TOPIC: GOALKEEPER TRAINING -QUICKNESS
Re:GOALKEEPER TRAINING -QUICKNESS 3 years, 7 months ago #541
Today's topic deals with making the save.
When training keepers, I put a great deal of emphasis on technique. Everything from catching the ball properly to proper footwork to diving (and landing properly). It's been my experience that the more things are done correctly, the more success one will have as a keeper. If a keeper catches the ball properly, they will, in the long run, hold onto a lot more balls than if they don't catch the ball properly. If they use proper footwork, they will get to many more balls than if they don't use proper footwork. If they dive properly, not only will they get to more balls but they will also greatly decrease the likelihood of getting injured.
However, it's important to remember that not all saves will be pretty. Not all saves will be textbook saves. Not all saves would be considered proper.
The thing to remember is all saves do keep the ball out of the goal. In the same way that a team gets one point for a goal regardless of whether it's a spectacular bicycle kick or an ugly toe poke, an ugly save counts the same as a spectacular save.
A couple of weeks ago, Tim Howard made a save with his shoulder to help preserve the win for Everton FC. There was nothing conventional about the save but by getting his body behind the ball, his team got the three points for the win.
Too often, keepers don't work on technique because they think ugly works just fine for them. By working on things properly, it will increase their likelihood for success but they must remember a save is a save is a save.
Whether it's a kick save, a face save or any other type of a save, be happy with whatever it takes to keep the ball out of the goal and then reevaluate to see if there might have been a better way to do things.
WITH ANY OF THESE TRAINING IDEAS, IF YOU HAVE QUESTIONS YOU CAN EMAIL COACH SCOTT AT AIINGTII@HOTMAIL.COM
DEALING WITH OPPONENTS IN WALL 3 years, 7 months ago #557
Today's topic deals with having opponents in the wall when you are defending free kicks.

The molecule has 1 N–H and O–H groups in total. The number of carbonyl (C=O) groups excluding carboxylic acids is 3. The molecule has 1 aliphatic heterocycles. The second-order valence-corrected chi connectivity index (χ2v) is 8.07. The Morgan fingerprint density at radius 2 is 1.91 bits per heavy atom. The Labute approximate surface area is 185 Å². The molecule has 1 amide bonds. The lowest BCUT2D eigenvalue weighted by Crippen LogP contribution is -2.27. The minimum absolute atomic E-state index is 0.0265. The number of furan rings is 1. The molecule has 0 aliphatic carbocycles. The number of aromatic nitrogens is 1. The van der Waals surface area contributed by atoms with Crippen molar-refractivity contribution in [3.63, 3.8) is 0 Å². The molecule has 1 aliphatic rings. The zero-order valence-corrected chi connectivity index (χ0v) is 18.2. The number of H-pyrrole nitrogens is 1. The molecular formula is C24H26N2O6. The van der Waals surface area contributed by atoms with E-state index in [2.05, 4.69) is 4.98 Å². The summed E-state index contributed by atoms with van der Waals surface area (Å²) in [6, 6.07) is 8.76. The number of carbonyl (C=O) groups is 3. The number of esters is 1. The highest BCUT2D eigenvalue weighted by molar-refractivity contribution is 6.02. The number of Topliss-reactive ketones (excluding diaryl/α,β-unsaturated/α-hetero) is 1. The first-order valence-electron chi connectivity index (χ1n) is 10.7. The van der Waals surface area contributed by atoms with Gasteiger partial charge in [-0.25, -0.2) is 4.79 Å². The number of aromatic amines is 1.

The reason you, as a goalkeeper, want to have a wall when defending free kicks is for the wall to make the area you have to defend to prevent a direct goal smaller. Without a wall, you need to defend all 8 yards of the width of the goal. With a wall, you want the wall to prevent a direct shot on goal towards part of the goal so instead of defending 8 yards of width, you might only have to defend 4 or 6 yards.
In the diagram below, the black team has a direct free kick. The keeper has chosen to have a 3 man wall to prevent a straight shot toward the near post.
The more players in the wall, the more of the goal is protected. However, the more people in the wall, the further the keeper is from the center of the goal and if a ball is played over the wall, the more players in the wall, the less likely the keeper has enough time to get over and make the save.
Because of this, the keeper wants enough players in the wall to make the goal smaller but not too many players in the wall to make it impossible to guard the goal.
Things become more complicated when the opponent puts a couple of players in the wall.
The offensive players in the world are trying to do a couple of things. First, they are trying to block the vision of the keeper. The more players in that area (regardless of which team the players are on) the harder for the keeper to see. Another thing these players are trying to do is deflect the ball as it's shooting past them.
The best way for the defending team to deal with this issue is to place a player behind each of the opposing players in the wall.
While this still makes it difficult for the keeper to see the ball and to cover chips over the wall, it does address the issue of the deflections. The defenders behind the opponents are there to try to block any shot or deflection that might come there way.